The Holidays...

Tis the season...
who knew a fake garland would confuse the girls so much?!
They're trying to decide if it's pretty or if they should try to eat it.

The Red Door Christmas Tree Farm was adorably frozen this year

And so pretty in the sunshine. 

Are you my tree?


Disco moose is shining...

Frosty and Clarice - together again.

Gingerbread is baking..

and my girl is hard at work.
For you, I share my Gingerbread cookie recipe with Brown Butter Frosting from Farm Fresh Recipe:
      Gingerbread Cookies with Fresh Ginger - 

Gingerbread Cookies with Fresh Ginger and Brown Butter Icing - 
From the Farm Fresh Recipes Cookbook by Missing Goat Farm
We make these every year and hang them on our kitchen cookie tree. It's one of those projects that I love and wait for all year. Some cookies we decorate, some we leave plain. I use fresh ginger in my recipe and I hope you will too—it really adds something special that powdered ginger lacks.

Depending on the size you cut them out to, there could be about 60 cookies

1/2 cup (115 g) butter
1/2 cup (100 g) white granulated sugar
2/3 cup (110 g) molasses
1 egg
1- 2 tablespoon freshly grated ginger – I love ginger so I use 3 tablespoons (use a fine grater like a micro-plane grater). If you have powder, use 1 1/2 teaspoons.
1 teaspoon vanilla extract
1 teaspoon ground cinnamon
1/4 teaspoon ground cloves
3 cups (400 g) all-purpose flour, plus extra for dusting
3/4 teaspoon baking soda (bicarbonate of soda)

For plain butter icing (brown butter recipe is below)
1/2 cup (115 g) butter, at room temperature
3–4 cups (425–565 g) icing sugar
3–4 tablespoons cream or milk
1 teaspoon vanilla extract

Beat the butter and sugar together in a bowl until light and fluffy. Add the molasses, egg, fresh ginger and vanilla extract.

Mix the spices, flour and baking soda (bicarbonate of soda) together in a separate bowl. 

Scrape the wet ingredients into the flour mixture and blend together well—you will have to use your hands as this is a dry dough. Gently knead the dough until it absorbs all the flour.  Wrap up the dough in plastic wrap (cling film) and transfer to the fridge to chill it for at least 2 hours, or overnight.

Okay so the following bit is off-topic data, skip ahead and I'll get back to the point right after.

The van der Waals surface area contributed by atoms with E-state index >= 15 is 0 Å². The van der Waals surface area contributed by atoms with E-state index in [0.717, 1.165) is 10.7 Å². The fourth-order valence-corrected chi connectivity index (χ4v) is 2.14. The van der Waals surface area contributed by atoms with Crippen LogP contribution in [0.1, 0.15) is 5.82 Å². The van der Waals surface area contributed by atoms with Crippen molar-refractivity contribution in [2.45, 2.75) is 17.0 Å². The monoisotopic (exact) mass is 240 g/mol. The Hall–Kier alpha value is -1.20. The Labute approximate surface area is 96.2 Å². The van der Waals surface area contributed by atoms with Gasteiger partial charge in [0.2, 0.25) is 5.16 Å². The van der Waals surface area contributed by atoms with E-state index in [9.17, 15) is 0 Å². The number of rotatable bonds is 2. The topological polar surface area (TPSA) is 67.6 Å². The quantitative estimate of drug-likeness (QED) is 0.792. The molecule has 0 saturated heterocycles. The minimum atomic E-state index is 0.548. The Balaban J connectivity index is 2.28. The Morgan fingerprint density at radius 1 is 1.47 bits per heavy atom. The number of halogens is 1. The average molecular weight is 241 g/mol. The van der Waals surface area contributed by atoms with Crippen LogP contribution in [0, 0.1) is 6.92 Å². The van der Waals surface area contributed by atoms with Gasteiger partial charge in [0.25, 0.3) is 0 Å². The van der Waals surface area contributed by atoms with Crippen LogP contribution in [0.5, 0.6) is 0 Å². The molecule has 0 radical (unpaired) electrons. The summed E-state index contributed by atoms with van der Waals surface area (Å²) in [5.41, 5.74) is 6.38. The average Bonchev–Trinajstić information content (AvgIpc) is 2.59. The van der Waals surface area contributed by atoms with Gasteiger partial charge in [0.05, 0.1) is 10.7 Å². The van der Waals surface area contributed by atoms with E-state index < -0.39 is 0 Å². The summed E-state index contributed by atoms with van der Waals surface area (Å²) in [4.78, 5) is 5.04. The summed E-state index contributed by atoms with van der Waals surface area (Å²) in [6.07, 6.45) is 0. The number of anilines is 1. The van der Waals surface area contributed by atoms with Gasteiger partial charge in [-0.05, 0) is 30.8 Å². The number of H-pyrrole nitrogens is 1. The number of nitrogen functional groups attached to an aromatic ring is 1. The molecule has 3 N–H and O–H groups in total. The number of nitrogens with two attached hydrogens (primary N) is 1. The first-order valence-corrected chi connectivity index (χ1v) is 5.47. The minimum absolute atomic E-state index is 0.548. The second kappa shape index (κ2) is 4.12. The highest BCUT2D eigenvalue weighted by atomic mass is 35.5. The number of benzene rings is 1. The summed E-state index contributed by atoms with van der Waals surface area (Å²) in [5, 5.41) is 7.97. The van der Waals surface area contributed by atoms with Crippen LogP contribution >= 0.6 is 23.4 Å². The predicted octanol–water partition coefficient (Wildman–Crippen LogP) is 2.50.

Preheat the oven to 350°F (180°C).

Unwrap the dough and roll it out on a lightly floured surface. Lightly flour a rolling
      pin so the dough doesn't stick and roll the dough out to about ¼ inch thick. If you want 
      crispy cookies, then roll the dough thinner. If you want softer cookies keep the
      dough thicker.

You can now use cookie cutters to cut out shapes of your choice. We like to use trees, moose, wolves, stars, squirrels... a little less traditional, but fun. Bake your shapes on a piece of parchment (grease proof) paper in the preheated oven for 8–10 minutes until the edges are just slightly brown. If you plan to hang them on a tree or tie them to a present, use a straw to poke a hole in the top before you bake them.

While the cookies are cooling make your icing. Beat the butter in a bowl until smooth. Begin to add vanilla, cream or milk, then the icing sugar, 1 cup (140 g) at a time.  You can either keep the icing thick and spread it on with a knife, or add a bit more cream so you can use a piping bag to apply the icing.

Once the cookies have cooled, you can decorate with a butter or royal icing as preferred.
I like a butter icing and any chance I get to eat it, is a happy day.

Variation: Brown Butter Icing
Use the same ingredients for the icing above, but melt the butter in a small saucepan first and let it brown—not burn, just begin to brown. Remove from heat. Blend the brown butter with the icing sugar, vanilla and cream the same as for the butter icing.  Browning the butter gives a really good flavour to the icing.